Staying Informed Without Getting Overloaded

How can we keep things in perspective and maintain a positive balance during the corona virus pandemic?

During any crisis, be it war, fire, flood, famine or pestilence, it’s important to stay up to date with important information, but it’s also really easy to be overloaded by non-stop discussion and bombardment by both media and social channels. 

In recent weeks, it seems that every time one turns the radio on or watches anything on commercial television, the only thing anyone talks about is corona virus related. It’s relentless. Government officials, scientists, medical authorities, celebrities, talk shows, podcasts, and current affairs specials are all contributing to the conversations, with varying degrees of accuracy and relevance. Every news bulletin tells us how many people have been diagnosed and how many have died. 

It would be quite possible to consume media about global developments, self isolation, quarantine, and empty supermarket shelves all day, every day— and there are probably people doing that. 

That’s not healthy. 

It very quickly becomes emotionally  and mentally  overwhelming , and can blow out into quite disproportionate fear and paranoia. 

We are all as susceptible to that as anyone else, so it is important to strike a balance between keeping abreast of what we need to know and limiting the amount of constant discussion about the virus that we allow into each day.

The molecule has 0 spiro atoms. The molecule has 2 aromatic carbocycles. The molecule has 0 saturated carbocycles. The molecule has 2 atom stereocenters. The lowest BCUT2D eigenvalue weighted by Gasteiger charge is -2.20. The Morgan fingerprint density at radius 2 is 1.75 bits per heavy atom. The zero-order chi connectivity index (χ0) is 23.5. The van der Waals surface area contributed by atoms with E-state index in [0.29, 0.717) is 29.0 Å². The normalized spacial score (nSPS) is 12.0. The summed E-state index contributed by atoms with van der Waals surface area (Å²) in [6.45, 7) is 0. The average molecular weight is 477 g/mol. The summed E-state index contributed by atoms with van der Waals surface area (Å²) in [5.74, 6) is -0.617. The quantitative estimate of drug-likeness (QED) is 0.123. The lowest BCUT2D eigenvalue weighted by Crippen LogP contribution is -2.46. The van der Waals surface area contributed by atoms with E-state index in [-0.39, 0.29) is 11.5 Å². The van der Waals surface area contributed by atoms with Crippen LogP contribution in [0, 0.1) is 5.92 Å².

My strategies and decisions for achieving this include: 

  • Being very selective about where I get my news and information. Each day, I inform myself via reputable and balanced news services. Then I turn my focus to other things. 
  • Choosing to deliberately reject “fear language” and negativity, because that doesn’t help anyone. 
  • Being discerning about the content of social media feeds, and how much time is spent reading them.
    Keep in mind that social media is very rarely one of those reputable and balanced news services. There’s a lot of misinformation out there.
    The “mute” functionality is very useful in those circumstances.
  • Adopting an “only positive” approach to sharing and promoting other people’s content. If it’s encouraging, entertaining and constructive, share away. Spread that stuff around like a five year old sprinkles glitter.